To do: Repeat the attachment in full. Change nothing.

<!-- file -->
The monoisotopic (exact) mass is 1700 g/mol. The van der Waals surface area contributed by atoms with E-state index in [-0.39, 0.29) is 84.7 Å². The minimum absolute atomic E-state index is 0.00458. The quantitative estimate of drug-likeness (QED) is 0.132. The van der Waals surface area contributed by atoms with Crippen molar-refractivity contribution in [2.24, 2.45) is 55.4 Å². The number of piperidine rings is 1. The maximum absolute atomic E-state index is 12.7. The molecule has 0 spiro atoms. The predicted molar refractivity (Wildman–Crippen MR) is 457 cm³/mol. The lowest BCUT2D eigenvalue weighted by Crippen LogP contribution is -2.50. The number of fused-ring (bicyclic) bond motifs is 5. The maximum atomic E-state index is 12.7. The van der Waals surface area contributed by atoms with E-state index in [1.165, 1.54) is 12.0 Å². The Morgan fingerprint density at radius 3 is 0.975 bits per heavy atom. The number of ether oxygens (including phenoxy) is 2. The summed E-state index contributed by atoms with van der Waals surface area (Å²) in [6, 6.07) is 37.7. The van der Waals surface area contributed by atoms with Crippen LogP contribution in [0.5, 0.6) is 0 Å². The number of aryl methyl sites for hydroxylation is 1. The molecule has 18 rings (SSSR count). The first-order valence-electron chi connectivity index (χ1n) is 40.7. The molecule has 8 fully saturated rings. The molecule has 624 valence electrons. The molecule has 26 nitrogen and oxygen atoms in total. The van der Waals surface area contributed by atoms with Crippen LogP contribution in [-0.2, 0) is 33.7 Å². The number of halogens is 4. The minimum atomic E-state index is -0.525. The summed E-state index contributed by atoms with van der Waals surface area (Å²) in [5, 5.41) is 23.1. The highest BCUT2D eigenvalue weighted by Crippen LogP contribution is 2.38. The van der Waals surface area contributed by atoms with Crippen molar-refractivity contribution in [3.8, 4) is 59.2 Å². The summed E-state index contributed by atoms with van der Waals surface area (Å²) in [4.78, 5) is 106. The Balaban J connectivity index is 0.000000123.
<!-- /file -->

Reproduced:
The monoisotopic (exact) mass is 1700 g/mol. The van der Waals surface area contributed by atoms with E-state index in [-0.39, 0.29) is 84.7 Å². The minimum absolute atomic E-state index is 0.00458. The quantitative estimate of drug-likeness (QED) is 0.132. The van der Waals surface area contributed by atoms with Crippen molar-refractivity contribution in [2.24, 2.45) is 55.4 Å². The number of piperidine rings is 1. The maximum absolute atomic E-state index is 12.7. The molecule has 0 spiro atoms. The predicted molar refractivity (Wildman–Crippen MR) is 457 cm³/mol. The lowest BCUT2D eigenvalue weighted by Crippen LogP contribution is -2.50. The number of fused-ring (bicyclic) bond motifs is 5. The maximum atomic E-state index is 12.7. The van der Waals surface area contributed by atoms with E-state index in [1.165, 1.54) is 12.0 Å². The Morgan fingerprint density at radius 3 is 0.975 bits per heavy atom. The number of ether oxygens (including phenoxy) is 2. The summed E-state index contributed by atoms with van der Waals surface area (Å²) in [6, 6.07) is 37.7. The van der Waals surface area contributed by atoms with Crippen LogP contribution in [0.5, 0.6) is 0 Å². The number of aryl methyl sites for hydroxylation is 1. The molecule has 18 rings (SSSR count). The first-order valence-electron chi connectivity index (χ1n) is 40.7. The molecule has 8 fully saturated rings. The molecule has 624 valence electrons. The molecule has 26 nitrogen and oxygen atoms in total. The van der Waals surface area contributed by atoms with Crippen LogP contribution in [-0.2, 0) is 33.7 Å². The number of halogens is 4. The minimum atomic E-state index is -0.525. The summed E-state index contributed by atoms with van der Waals surface area (Å²) in [5, 5.41) is 23.1. The highest BCUT2D eigenvalue weighted by Crippen LogP contribution is 2.38. The van der Waals surface area contributed by atoms with Crippen molar-refractivity contribution in [3.8, 4) is 59.2 Å². The summed E-state index contributed by atoms with van der Waals surface area (Å²) in [4.78, 5) is 106. The Balaban J connectivity index is 0.000000123.